ROME (CBS) — Archbishop Blase Cupich received a special honor Monday morning, as Pope Francis bestowed him with a pallium, a special lambswool vestment symbolizing his position as leader of a major archdiocese.

Cupich was part of a procession which entered St. Peter’s Basilica, where 46 bishops had their pallia blessed, and presented to them in boxes, rather than draped over their shoulders, as had been tradition in the past.

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The box came with a letter addressed to the papal nuncio, Archbishop Carlo Maria Viganò, the pope’s ambassador to the U.S., who will bestow the pallium on Cupich on Aug. 23.

“It’s here, right here, and I dare not open it, because I’ll probably mess it up,” Cupich said after receiving the pallium in a box, along with a note from the pope. “This is a letter in which he commissions the Nuncio to give it to me, and then it’s inside this box.”

In the past, popes have placed the pallia on the shoulders of new bishops, but Pope Francis changed that this year.

The bishops didn’t know before the ceremony how they would receive the vestments, and it didn’t come until after Pope Francis walked down the main aisle, and into a curtained area, where he personally presented the pallia one at a time in private.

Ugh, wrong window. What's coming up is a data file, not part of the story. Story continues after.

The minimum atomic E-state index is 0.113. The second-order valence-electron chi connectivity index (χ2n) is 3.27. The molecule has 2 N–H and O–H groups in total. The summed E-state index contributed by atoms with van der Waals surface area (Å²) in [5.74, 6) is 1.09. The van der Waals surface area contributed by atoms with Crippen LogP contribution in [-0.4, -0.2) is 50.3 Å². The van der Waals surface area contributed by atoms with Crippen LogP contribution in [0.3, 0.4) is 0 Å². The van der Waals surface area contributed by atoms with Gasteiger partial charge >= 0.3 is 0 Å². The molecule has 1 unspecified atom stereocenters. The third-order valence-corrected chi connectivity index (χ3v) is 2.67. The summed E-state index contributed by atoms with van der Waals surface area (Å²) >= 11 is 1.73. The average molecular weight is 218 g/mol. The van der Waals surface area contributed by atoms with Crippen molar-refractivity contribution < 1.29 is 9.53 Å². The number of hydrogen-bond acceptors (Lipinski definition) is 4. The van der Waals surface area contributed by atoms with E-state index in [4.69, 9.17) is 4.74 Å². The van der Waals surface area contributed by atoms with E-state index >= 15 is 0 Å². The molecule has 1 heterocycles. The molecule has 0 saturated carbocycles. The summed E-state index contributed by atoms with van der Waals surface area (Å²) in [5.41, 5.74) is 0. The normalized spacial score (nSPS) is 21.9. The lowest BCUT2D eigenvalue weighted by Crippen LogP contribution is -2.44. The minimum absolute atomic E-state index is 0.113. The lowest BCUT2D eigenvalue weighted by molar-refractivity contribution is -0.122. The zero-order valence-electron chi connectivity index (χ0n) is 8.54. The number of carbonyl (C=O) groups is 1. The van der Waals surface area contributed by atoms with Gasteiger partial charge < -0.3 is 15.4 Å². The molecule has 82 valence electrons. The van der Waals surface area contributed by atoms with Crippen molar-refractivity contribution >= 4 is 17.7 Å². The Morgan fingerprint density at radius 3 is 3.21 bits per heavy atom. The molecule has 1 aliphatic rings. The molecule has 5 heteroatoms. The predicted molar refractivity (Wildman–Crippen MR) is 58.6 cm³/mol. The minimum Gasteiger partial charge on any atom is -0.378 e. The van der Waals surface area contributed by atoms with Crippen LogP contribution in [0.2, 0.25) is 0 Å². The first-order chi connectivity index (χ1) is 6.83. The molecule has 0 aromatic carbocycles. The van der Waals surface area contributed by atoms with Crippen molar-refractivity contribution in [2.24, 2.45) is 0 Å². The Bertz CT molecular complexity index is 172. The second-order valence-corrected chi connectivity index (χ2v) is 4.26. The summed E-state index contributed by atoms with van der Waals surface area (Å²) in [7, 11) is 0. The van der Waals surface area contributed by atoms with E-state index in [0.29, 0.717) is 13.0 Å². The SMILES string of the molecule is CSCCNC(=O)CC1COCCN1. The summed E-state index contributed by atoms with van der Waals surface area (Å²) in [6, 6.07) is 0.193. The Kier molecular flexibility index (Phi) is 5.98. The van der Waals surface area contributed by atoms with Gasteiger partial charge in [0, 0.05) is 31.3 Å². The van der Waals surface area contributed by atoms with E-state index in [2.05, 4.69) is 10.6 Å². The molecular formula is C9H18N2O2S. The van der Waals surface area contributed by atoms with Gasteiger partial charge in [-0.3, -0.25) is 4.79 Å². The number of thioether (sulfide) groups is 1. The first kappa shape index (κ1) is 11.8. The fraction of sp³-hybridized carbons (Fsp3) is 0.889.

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“We each came up and spoke to him, and he again said ‘pray for me,’ and I pointed up at the ceiling where the words of Jesus are, ‘I pray for you. I have prayed for you people.’ And I said ‘Jesus is praying for you.’ He said, ‘Oh, that’s good,’” Cupich said.

The symbolism was clear. Pope Francis wanted to focus attention on the ceremonies of the home dioceses of the bishops. Even handing them the pallia in public in the Vatican would detract from what would go on in Chicago and 45 other cities later this summer.

Cupich really didn’t know what to expect when he met the pope for the first time over the weekend, summoned to the papal residence for a surprise audience on Friday.

“He put me at ease immediately, because he just began to speak to me. He put up with the mistakes that I make in Italian, when I speak Italian. The discussion as all in Italian, and he gave me a chance to tell him that I was grateful that he received me, but also grateful for the appointment to Chicago,” Cupich said.

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Receiving his pallium leaves one remaining honor for Cupich, who now heads a major archdiocese which is now without a voting cardinal for the first time in 17 years. It’s a pretty good bet, though not a certainty with this pope, that Cupich eventually will receive the red hat of a cardinal as well.